Chao L, Marcus-Samuels B, Mason MM, Moitra J, Vinson C, Gavrilova O, Arioglu E, and Reitman M. Adipose tissue is required for the antidiabetic, but not for the hypolipidemic, effect of thiazolidinediones. Journal of Clinical Investigation 2000, 106(10):1221-1228.
Zinke I, Kirchner C, Chao LC, Tetzlaff MT, and Pankratz MJ. Suppression of food intake and growth by amino acids in Drosophila: the role of pumpless, a fat body expressed gene with homology to vertebrate glycine cleavage system. Development 1999, 126(23):5275-5284.
Chao LC, Jamil A, Kim SJ, Huang L, and Martinson HG. Assembly of the cleavage/polyadenylation apparatus takes at least 10 s in vivo and is faster for strong than for weak poly(A) sites. Molecular and Cellular Biology 1999, 19: 5588-5600.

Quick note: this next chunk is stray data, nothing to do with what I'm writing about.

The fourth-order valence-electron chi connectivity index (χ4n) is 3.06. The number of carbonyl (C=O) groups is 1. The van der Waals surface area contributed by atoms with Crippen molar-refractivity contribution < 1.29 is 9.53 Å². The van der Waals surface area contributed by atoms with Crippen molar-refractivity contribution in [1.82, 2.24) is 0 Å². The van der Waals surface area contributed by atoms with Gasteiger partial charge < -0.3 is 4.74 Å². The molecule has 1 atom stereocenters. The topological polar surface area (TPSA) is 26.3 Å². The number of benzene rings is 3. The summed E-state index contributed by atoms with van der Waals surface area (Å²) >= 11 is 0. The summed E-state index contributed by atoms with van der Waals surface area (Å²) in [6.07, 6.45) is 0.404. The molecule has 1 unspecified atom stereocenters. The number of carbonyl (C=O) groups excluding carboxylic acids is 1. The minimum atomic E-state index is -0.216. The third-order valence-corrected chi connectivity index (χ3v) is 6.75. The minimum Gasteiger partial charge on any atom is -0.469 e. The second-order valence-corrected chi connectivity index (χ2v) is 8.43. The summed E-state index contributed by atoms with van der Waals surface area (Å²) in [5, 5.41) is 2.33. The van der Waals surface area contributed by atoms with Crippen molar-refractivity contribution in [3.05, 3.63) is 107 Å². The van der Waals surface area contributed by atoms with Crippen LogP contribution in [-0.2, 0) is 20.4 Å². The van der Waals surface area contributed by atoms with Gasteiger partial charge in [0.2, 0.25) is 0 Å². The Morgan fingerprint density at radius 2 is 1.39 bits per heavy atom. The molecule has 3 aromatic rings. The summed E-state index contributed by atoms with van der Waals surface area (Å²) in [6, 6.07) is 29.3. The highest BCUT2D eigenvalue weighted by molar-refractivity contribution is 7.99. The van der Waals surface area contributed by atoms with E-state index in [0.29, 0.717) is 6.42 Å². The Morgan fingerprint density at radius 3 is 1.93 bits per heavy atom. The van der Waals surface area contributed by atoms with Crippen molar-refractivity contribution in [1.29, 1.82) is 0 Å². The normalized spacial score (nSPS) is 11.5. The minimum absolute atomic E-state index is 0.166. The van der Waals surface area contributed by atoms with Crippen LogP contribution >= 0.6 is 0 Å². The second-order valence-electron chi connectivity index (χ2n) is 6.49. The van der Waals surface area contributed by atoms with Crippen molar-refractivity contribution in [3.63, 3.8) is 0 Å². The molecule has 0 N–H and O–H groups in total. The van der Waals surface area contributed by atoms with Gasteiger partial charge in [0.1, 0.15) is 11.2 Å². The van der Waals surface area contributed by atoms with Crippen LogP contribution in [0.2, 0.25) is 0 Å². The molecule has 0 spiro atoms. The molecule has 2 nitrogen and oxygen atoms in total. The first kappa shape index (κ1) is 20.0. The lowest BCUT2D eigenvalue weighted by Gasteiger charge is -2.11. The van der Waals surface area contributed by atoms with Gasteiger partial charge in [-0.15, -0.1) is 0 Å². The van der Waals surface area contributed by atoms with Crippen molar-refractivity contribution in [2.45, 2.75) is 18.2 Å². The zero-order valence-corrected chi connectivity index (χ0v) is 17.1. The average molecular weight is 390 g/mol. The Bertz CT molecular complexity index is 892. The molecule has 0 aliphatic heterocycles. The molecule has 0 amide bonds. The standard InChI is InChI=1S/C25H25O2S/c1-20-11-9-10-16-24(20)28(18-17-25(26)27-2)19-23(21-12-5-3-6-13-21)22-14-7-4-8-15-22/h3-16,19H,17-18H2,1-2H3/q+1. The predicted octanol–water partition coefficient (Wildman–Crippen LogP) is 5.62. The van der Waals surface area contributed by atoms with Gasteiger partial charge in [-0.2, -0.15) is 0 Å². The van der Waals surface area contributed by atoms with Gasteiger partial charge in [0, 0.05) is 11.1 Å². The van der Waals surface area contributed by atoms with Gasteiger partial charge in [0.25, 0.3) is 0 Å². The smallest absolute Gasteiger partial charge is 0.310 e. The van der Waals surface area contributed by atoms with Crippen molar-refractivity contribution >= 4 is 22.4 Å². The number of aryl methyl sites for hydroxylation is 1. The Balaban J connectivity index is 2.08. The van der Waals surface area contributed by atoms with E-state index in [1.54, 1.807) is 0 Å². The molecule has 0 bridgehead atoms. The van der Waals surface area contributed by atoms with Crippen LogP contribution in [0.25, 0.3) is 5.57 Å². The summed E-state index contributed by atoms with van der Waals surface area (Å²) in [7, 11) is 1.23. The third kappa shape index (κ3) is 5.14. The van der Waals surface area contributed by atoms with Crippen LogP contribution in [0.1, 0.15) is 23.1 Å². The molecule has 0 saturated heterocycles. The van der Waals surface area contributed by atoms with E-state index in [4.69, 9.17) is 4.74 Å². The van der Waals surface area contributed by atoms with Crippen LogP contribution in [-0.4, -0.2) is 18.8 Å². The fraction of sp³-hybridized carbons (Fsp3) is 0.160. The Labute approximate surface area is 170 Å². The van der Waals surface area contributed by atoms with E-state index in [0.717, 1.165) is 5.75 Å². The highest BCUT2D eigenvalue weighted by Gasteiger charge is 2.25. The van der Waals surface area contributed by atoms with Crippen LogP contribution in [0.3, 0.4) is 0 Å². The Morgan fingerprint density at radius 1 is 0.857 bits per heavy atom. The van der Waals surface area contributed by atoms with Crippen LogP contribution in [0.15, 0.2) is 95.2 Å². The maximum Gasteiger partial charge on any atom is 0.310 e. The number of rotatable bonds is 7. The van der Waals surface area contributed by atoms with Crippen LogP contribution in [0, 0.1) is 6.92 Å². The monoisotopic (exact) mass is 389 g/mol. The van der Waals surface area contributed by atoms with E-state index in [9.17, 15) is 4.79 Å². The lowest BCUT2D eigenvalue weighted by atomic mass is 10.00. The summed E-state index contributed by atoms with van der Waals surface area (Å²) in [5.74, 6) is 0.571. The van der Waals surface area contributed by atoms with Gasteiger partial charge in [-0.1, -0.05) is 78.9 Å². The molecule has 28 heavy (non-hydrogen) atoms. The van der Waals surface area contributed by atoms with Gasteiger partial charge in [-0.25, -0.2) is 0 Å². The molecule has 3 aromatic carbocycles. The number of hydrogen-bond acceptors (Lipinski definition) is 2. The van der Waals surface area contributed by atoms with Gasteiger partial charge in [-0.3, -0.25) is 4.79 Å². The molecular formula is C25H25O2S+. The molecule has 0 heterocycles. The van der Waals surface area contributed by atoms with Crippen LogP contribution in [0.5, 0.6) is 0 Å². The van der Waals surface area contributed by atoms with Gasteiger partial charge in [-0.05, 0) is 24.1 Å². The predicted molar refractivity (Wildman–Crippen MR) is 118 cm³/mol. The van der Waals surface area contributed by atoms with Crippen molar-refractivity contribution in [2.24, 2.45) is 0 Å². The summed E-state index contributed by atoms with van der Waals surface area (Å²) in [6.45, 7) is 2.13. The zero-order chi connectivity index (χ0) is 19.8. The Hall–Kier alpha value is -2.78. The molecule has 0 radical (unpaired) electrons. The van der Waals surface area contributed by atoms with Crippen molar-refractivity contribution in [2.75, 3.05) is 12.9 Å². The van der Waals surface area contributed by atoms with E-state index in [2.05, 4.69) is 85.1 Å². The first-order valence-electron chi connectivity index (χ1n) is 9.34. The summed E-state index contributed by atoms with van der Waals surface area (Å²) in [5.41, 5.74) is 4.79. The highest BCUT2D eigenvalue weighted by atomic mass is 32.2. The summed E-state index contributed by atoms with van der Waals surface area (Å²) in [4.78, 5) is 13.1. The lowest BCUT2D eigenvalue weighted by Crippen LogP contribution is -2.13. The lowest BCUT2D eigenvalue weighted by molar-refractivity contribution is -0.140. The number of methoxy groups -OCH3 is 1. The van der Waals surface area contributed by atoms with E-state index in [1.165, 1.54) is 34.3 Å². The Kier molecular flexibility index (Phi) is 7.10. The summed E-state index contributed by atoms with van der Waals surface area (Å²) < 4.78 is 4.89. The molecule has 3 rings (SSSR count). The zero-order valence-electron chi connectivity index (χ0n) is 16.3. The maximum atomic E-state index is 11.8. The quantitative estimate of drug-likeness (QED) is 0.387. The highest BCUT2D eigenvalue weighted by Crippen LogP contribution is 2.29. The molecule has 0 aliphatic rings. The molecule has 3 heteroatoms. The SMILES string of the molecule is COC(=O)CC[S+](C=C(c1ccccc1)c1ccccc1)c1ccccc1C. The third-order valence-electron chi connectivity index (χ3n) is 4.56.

Yeung G, Choi LM, Chao LC, Park NJ, Liu D, Jamil A, and Martinson HG. Poly(A)-driven and poly(A)-assisted termination: two different modes of poly(A)-dependent transcription termination. Molecular and Cellular Biology 1998, 18:276-289.
Colder BW, Wilson CL, Frysinger RC, Chao LC, Harper RM, and Engel J, Jr. Neuronal synchrony in relation to burst discharge in epileptic human temporal lobes. Journal of Neurophysiology 1996, 75:2496-2508.
Lily Chao, MD, and her team are interested in understanding the physiological pathways that coordinate muscle metabolism and growth with the aim of developing new therapeutics to improve glycemic control and prevent muscle atrophy.
- Muscle metabolism
- Nuclear receptor signaling
- Type 2 diabetes
- Insulin signaling in muscle tissue